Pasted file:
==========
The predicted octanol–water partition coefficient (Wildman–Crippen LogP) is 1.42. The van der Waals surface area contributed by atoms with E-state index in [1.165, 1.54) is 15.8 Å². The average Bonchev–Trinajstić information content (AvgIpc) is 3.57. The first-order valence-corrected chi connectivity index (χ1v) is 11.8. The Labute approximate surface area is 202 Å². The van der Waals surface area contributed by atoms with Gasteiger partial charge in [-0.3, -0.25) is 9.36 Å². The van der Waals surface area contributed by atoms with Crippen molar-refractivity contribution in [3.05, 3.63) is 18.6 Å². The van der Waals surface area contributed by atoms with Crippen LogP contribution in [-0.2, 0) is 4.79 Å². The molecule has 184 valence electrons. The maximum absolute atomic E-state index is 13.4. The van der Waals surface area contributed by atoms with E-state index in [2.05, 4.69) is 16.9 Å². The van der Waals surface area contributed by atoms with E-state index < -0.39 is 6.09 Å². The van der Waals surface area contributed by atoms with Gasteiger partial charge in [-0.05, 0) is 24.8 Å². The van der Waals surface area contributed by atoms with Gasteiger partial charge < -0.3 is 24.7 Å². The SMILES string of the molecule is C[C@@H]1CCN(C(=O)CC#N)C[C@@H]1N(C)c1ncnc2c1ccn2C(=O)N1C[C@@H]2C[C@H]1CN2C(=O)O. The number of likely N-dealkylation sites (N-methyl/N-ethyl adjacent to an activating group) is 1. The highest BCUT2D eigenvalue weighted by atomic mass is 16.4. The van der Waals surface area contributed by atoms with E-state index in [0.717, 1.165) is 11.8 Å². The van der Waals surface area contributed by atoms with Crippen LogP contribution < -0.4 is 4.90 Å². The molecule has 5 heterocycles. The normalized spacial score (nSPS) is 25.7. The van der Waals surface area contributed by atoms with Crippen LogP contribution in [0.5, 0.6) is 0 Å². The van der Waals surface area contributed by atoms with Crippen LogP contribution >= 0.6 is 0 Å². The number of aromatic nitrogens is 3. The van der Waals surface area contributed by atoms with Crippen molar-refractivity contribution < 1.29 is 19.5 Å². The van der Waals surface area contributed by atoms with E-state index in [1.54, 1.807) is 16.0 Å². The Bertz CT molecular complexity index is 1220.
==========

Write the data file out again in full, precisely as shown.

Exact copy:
The predicted octanol–water partition coefficient (Wildman–Crippen LogP) is 1.42. The van der Waals surface area contributed by atoms with E-state index in [1.165, 1.54) is 15.8 Å². The average Bonchev–Trinajstić information content (AvgIpc) is 3.57. The first-order valence-corrected chi connectivity index (χ1v) is 11.8. The Labute approximate surface area is 202 Å². The van der Waals surface area contributed by atoms with Gasteiger partial charge in [-0.3, -0.25) is 9.36 Å². The van der Waals surface area contributed by atoms with Crippen molar-refractivity contribution in [3.05, 3.63) is 18.6 Å². The van der Waals surface area contributed by atoms with Crippen LogP contribution in [-0.2, 0) is 4.79 Å². The molecule has 184 valence electrons. The maximum absolute atomic E-state index is 13.4. The van der Waals surface area contributed by atoms with E-state index in [2.05, 4.69) is 16.9 Å². The van der Waals surface area contributed by atoms with E-state index < -0.39 is 6.09 Å². The van der Waals surface area contributed by atoms with Gasteiger partial charge in [-0.05, 0) is 24.8 Å². The van der Waals surface area contributed by atoms with Gasteiger partial charge < -0.3 is 24.7 Å². The SMILES string of the molecule is C[C@@H]1CCN(C(=O)CC#N)C[C@@H]1N(C)c1ncnc2c1ccn2C(=O)N1C[C@@H]2C[C@H]1CN2C(=O)O. The number of likely N-dealkylation sites (N-methyl/N-ethyl adjacent to an activating group) is 1. The highest BCUT2D eigenvalue weighted by atomic mass is 16.4. The van der Waals surface area contributed by atoms with E-state index in [0.717, 1.165) is 11.8 Å². The van der Waals surface area contributed by atoms with Crippen LogP contribution < -0.4 is 4.90 Å². The molecule has 5 heterocycles. The normalized spacial score (nSPS) is 25.7. The van der Waals surface area contributed by atoms with Crippen LogP contribution in [0.5, 0.6) is 0 Å². The van der Waals surface area contributed by atoms with Crippen LogP contribution >= 0.6 is 0 Å². The number of aromatic nitrogens is 3. The van der Waals surface area contributed by atoms with Crippen molar-refractivity contribution < 1.29 is 19.5 Å². The van der Waals surface area contributed by atoms with E-state index in [1.54, 1.807) is 16.0 Å². The Bertz CT molecular complexity index is 1220.